US 20040228628 A1
An arrangement and a method for testing a telecommunications circuit over Dense Wavelength Division Multiplexing (DWDM). A transmitter, which is optically coupled to the circuit, transmits a test-drive signal on the circuit. Through a network, a performance of the circuit is monitored at points along the circuit based on the transmitted test-drive signal.
1. A system to test an optical communication path having a plurality of optical amplifiers:
a communication network configured to communicate with each of the optical amplifiers;
an optical transmitter configured to transmit an optical test signal over the optical communication path in response to a test instruction;
a secure server configured to provide network addresses for the optical amplifiers; and
a display device configured, in response to user commands, to retrieve the network addresses of the optical amplifiers from the secure server and to obtain test results from the optical amplifiers over the communication network using the network addresses.
2. The system of
3. The system of
4. The system of
the optical transmitter is coupled to the communication network; and
the display device is configured, in response to another user command, to transfer the test instruction over the communication network to the optical transmitter.
5. The system of
6. The system of
7. The system of
8. The system of
the communication network is configured to communicate with each of the optical ADMs;
the secure server is configured to provide network addresses for the optical ADMs; and
the display device is configured, in response to other user commands, to retrieve the network addresses of the optical ADMs from the secure server and to obtain other test results from the optical ADMs over the communication network using the network addresses for the optical ADMs.
9. The system of
10. The system of
11. A method to test an optical communication path having a plurality of optical amplifiers:
transmitting an optical test signal from an optical transmitter over the optical communication path in response to a test instruction;
providing network addresses for the optical amplifiers in a secure server; and
in a display device, in response to user commands, retrieving the network addresses of the optical amplifiers from the secure server and obtaining test results from the optical amplifiers over a communication network using the network addresses.
12. The method of
13. The method of
14. The method of
15. The method of
16. The method of
17. The method of
transferring the test signal from a terminating end of the optical communication path to an optical terminal that is not a test device; and
in the display device, in response to another user command, obtaining another test result from the optical terminal over the communication network.
18. The method of
providing network addresses for the optical ADMs in the secure server; and
in the display device, in response to other user commands, retrieving the network addresses of the optical ADMs from the secure server and obtaining other test results from the optical ADMs over the communication network using the network addresses for the optical ADMs.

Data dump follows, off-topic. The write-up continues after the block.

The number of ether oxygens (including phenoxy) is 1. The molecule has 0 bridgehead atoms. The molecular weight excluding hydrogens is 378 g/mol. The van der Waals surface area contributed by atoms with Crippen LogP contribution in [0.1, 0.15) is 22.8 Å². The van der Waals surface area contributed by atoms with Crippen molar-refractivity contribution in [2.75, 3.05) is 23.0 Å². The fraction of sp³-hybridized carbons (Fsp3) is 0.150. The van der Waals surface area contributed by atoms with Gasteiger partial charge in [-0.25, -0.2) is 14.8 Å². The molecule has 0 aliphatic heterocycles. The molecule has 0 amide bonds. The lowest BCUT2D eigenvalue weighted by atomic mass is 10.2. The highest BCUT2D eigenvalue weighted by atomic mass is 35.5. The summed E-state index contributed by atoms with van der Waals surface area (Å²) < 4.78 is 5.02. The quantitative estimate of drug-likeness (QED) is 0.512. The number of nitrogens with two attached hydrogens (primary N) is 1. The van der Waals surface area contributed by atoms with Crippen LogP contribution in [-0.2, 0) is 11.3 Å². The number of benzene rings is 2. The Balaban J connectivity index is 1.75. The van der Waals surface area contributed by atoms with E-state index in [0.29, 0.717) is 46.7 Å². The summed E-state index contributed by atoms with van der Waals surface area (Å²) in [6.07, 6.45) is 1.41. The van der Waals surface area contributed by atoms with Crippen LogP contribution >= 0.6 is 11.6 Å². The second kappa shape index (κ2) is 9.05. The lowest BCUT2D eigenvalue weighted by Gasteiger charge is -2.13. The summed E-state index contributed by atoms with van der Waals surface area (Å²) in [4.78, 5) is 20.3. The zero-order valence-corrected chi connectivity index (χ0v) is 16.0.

19. The method of
20. The method of
 This patent application is a continuation of U.S. patent application Ser. No. 09/758,496; filed on Jan. 11, 2001; entitled “Arrangement And Method For Testing Fiber Optic Telecommunications Circuits Over Dense Wavelength Division Multiplexing (DWDM); and hereby incorporated by reference into this patent application.
 The present invention generally relates to an arrangement and method for testing telecommunications circuits over Dense Wavelength Division Multiplexing (DWDM). Yet more particularly, the present invention relates to an arrangement and method that enable testing of cross country circuits over DWDM by a single person.
 As is known, telecommunication service providers have created cross country or ultra-long haul networks. These networks are driven, in part, by the nature of internet and data traffic and by ever expansive enterprise networks. Voice traffic, on the other hand, is characterized as more regional and served principally by metropolitan and regional networks. Network planners visually depict these two developing traffic patterns as network overlays, served by different transmission equipment. Internet and data traffic over these networks has been increasing at a significant rate and currently dominates voice traffic for many long distance service providers.
 Telecommunication service providers continually look toward new technologies leading to greater network carrying capacity, or bandwidth, and increasing transmission distances, which are the length separations between system transmitting and receiving terminals. DWDM is the favored optical technology for increasing bandwidth on an optical fiber. DWDM operates by multiplexing and transmitting a number of signals, i.e. OC-48 or OC-192, simultaneously at different wavelengths on the same optical fiber. As a result, a single optical fiber provides a number of virtual optical fibers by carrying a number of simultaneous signals. This permits greater network traffic through increased bandwidth.
 The most aggressive service providers have deployed 40 channel DWDM systems with transmission distances limited to around 500 km before requiring Optical-Electrical-Optical (O-E-O) regeneration of the optical bit streams. Thus, DWDM systems are connected back-to-back for cross country connectivity. In order to overcome these limitations, DWDM system manufacturers are presently offering to at least double both channel count and transmission distance. More elaborate technologies will lead to greater length/bandwidth products and true ultra-long haul systems.
 Along with the interests aimed at increasing both transmission length and bandwidth a greater importance is being placed on developing more efficient network management tools and test equipment. Service providers have been instrumental in driving this development and embedding performance measures and diagnostic tools into their system elements. Circuit tests that are performed by field operators include, for example, tests for optical power levels, loss of signal modulation, and code violations.